Named for their “pearl” size, these are the smallest mozzarella balls. Weighing just a couple of grams each, these tiny morsels are ideal for tossing into hot pasta or soup just before serving (a great minestrone enhancer). Try stuffing them into pickled cherry peppers or scattering them on top of baked macaroni and cheese before broiling. One can imagine they’d also make a lovely necklace.

Mozzarella di bufaladibufala

Made with rich Italian buffalo milk from Campania instead of domestic cow’s milk, mozzarella di bufala has twice the fat content as its conventional counterpart and packs in twice the flavor. About twice as expensive as regular mozzarella, bufala’s sweeter, milkier nuances and fluffy, buttery texture are widely prized and famously used alongside important Italian San Marzano tomatoes and fresh basil for authentic pizza Napoletana and heirloom caprese salads, and serve as a natural pairing for ripe fruit. Mozzarella made in this style but from the freshest, highest-quality cow’s milk is known as fior di latte. Both should be consumed as soon as possible after making.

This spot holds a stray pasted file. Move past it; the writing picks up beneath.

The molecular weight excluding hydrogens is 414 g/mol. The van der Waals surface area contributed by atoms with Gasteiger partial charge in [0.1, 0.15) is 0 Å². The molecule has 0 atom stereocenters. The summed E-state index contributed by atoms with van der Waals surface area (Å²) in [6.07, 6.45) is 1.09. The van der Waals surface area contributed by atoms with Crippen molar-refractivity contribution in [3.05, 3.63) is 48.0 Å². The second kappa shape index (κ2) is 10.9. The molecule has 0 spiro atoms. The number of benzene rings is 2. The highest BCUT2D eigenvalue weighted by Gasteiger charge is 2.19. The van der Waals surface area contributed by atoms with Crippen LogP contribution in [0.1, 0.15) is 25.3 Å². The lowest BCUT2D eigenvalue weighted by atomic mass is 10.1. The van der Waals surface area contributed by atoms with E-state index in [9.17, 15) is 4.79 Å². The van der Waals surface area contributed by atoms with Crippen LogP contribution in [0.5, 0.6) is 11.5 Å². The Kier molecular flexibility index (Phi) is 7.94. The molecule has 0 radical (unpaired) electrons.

This succulent treat is essentially a mozzarella shell encasing “cream of mozzarella,” or a mixture of the soft scraps from mozzarella-making process soaked in cream and boasting a butterfat percentage that will at once thrill and intimidate you. With a name like burrata — literally translated as “buttered” — you’ll need at least one partner to finish a standard eight- to ten-ounce portion. Break the outer shell and watch the creamy center creep out, then scoop up with a piece of crusty Italian bread and drizzle with olive oil (just forget the fat content at this point) or let the goodness cascade over ripe tomatoes, roasted beets, stone fruit or grilled squash. Serving sweet potatoes during the holidays? Turn your back on marshmallows forever and usher in a glorious era of burrata. Once broken open, burrata doesn’t stay fresh, so make sure you finish it all. Good news: You won’t have any trouble there.


Remember those scraps or “rags” from the mozzarella-making process soaked in cream that make up burrata filling? This stretchy, creamy and utterly delicious substance is known as stracciatella, and it’s made by heating curd not quite to the point of coming together into a ball. The resulting “shreds” of half-formed mozzarella are dropped into heavy cream, which, once stirred, forms a ricotta-like mixture that’s delicious spread on bread or swirled into traditional Italian egg drop soup. Stracciatella is also a popular flavor of gelato, though the texture in question is created by frozen chocolate drizzles instead of stretchy mozzarella shreds.